The Conflicting Gender War of Audition (1999 film) by Takashi Miike

Audition Film (199)
Everett Collection Inc / Alamy Stock Photo

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Takashi Miike is one of the most unpredictable of Japanese directors. His subversion of the yakuza genre is pretty strange in Dead or Alive (1999), where the film inexplicably ends with bazookas and energy blasts. He’s also made highly provocative pictures, such as the grotesquely immoral Visitor Q (2001) and the off-beat horror of Ichi the Killer (2001).

While Miike dabbles in many different films, he became more of an international name with his horror/thriller Audition (1999). Comparatively, it’s perhaps Miike’s most accessible film for having more of a cohesive narrative. That being said, it still contains much of the director’s trademark shock and awe.

Widow Seeks Love

Based on the novel by Ryu Murakami, the story concerns the recently widowed Shigeharu Aoyama. Trying to find a new woman, he is aided by his film producer friend, Yoshikawa. Together, they stage auditions for a phony production in order to scope out potential wives for Shigeharu.

This first act is staged in a way to make the film feel light and sympathetic towards Shigeharu. His grief for his wife carries over into how he interacts with his son, who encourages the audition scheme. Even the audition itself is treated more comical as though it were a cute part of a dated romantic comedy.

As the film progresses, the male characters become progressively worse in a manner that is recognized more as toxic than quirky. There’s a rather telling scene when Shigeharu and Yoshikawa are at a bar and make incredibly awful comments about women. This interaction is more hideous than the film’s previous displays of more low-key misogyny.

The Mysterious Woman

The one-woman that interests Shigeharu most is Asami Yamazaki. He wants to know more about her but there isn’t much. Her references are all impossible to contact as they’ve gone missing but Shigeharu still decides to pursue a romance with her.

We also learn that while Asami seems reserved there’s something lurking under the surface. We get our first taste of her terror by peering into her empty apartment. She sits perfectly still on the floor and waits for Shigeharu’s call, pretending that she wasn’t expecting him to give her a ring.

Asami continues the romance with Shigeharu but with a darker intent. She desires love but in a greedy manner where nobody else can love this man. This ultimately leads to the horrific climax where Asami drugs and tortures Shigeharu with a brutal conclusion.

The Misogynistic Observation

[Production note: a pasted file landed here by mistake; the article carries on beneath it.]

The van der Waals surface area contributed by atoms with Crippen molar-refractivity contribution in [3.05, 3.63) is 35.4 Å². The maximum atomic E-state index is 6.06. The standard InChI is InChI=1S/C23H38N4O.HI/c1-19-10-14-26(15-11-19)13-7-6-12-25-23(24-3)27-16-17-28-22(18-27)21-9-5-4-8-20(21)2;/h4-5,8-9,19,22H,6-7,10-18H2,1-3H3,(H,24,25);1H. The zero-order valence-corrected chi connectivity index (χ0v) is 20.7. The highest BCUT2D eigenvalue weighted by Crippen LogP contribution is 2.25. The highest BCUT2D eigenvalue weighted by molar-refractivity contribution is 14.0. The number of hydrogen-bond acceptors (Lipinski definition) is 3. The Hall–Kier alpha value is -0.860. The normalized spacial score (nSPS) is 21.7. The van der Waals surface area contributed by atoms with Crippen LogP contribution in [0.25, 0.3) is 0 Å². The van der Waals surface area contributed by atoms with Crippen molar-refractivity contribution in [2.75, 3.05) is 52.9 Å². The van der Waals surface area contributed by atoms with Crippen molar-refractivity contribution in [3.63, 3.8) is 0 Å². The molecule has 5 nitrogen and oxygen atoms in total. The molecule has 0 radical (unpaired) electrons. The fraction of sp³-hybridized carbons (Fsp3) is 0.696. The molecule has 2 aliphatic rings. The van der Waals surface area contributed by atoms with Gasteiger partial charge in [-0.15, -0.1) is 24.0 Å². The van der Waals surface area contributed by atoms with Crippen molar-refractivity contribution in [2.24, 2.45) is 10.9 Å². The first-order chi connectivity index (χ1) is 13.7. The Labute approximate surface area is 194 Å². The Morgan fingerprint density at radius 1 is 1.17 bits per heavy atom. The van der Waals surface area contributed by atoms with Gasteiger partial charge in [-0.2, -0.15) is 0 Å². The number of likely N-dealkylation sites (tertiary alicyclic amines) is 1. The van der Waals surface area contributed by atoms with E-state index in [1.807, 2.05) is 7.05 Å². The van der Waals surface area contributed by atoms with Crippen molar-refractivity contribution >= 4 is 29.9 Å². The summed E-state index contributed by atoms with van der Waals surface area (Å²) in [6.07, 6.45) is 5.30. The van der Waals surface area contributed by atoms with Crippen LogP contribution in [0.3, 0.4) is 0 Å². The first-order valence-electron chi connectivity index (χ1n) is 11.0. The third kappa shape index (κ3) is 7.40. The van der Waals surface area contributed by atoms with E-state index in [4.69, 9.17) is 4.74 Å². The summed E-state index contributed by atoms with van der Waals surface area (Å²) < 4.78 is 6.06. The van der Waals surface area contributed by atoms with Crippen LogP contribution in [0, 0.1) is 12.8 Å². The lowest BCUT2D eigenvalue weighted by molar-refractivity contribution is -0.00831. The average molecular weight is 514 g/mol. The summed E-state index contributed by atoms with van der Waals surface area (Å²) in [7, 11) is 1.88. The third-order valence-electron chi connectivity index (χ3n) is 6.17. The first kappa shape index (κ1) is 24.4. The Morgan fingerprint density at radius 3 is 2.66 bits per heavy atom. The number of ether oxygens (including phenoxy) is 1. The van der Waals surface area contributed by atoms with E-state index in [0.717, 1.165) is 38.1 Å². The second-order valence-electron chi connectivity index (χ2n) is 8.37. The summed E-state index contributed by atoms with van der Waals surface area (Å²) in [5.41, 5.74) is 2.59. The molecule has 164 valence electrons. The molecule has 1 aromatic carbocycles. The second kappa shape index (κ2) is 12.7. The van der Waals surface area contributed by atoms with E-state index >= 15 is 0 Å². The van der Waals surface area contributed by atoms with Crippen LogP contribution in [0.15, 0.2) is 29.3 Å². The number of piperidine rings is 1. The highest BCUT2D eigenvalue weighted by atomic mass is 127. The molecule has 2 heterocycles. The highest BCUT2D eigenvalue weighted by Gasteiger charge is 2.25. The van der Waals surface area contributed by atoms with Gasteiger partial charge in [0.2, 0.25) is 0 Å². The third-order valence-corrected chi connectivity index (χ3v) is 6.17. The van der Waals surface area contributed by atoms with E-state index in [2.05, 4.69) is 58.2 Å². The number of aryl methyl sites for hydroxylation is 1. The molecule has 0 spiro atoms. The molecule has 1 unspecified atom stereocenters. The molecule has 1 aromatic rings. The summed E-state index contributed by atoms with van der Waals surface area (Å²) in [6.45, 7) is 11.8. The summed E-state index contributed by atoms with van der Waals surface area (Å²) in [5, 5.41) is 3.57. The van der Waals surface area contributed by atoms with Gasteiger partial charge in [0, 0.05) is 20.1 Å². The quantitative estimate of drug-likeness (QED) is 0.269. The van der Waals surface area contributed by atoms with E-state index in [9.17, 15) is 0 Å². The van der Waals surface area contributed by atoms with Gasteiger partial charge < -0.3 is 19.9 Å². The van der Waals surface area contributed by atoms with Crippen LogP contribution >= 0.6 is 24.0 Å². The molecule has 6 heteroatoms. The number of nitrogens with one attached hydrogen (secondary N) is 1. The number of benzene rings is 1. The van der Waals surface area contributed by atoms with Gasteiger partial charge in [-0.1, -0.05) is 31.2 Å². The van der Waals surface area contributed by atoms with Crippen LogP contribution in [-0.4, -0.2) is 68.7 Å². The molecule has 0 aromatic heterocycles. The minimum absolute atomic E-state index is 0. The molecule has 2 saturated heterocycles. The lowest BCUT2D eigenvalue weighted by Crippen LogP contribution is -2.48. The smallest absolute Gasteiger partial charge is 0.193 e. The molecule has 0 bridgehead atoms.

Audition tends to fluctuate between two different lenses: feminism and misogyny. There’s the misogynistic angle of how men will often use despicable tactics for romance. Much of Shigeharu’s plans are immorally questionable but he rarely seems to recognize or question this part of himself.

Within the first half of the story, it seems to highlight the reasoning men tell themselves for acting so horrendously. Shigeharu’s actions are sexist but he rationalizes these actions as being morally right since he’s a good father and having a new wife will ultimately benefit his family.

It is from this aspect that the film almost appears like a far-too-subtle satire on the sexism within men that is sometimes invisible. Shigeharu doesn’t recognize the agency of women and treats them more like candidates than romantic partners. There’s also the bar scene that reinforces a certain unquestioned disdain that some men hold for the opposite gender.

Feminist Revenge

The more immediate observation of the feminist lens comes in the second part of the film. We watch as Shigeharu disrespects women in both subtle and overt ways throughout the film. Now we watch Asami torture him and there’s a certain catharsis that comes with it.

Both Shigeharu and Yoshikawa speak of women with talk of obedience and objectify them. Shigeharu specifically views Asami as child-like in her shyness and written essay, thus looking down on her. He views himself as the more traditional man in this situation, believing that Asami needs him more than he needs Asami.

The point of objectification is to take away the agency and traits of a person, which Shigeharu unconsciously does in his hunt for a wife. This is also what Asami performs in her torture scene. She wants to control Shigeharu’s love and take away more than just his leg.

The Sexism Whiplash

The very nature of how the film pushes us into a more recognizable unease seems intentional. Frank Scheck of The Hollywood Reporter wrote of the film “Miike lulls the audience into a state of complacency with a studied, slow-moving, lightly comic first half before delivering a gruesome final section that makes Stephen King’s Misery look wholesome.”

There’s a compelling role reversal within the narrative with how Asami operates. Before Shigeharu is drugged and tortured, Asami has a different male captive. She keeps him in a bag and forces him to eat vomit.

What’s most fascinating about the film is how it only seems like a tonal shift for some and not others. For women who are used to creepy and misogynist men who seek younger women and will often lie to them, this picture is a horror film from act one. It starts off with Shigeharu being creepy and Asami being even creepier.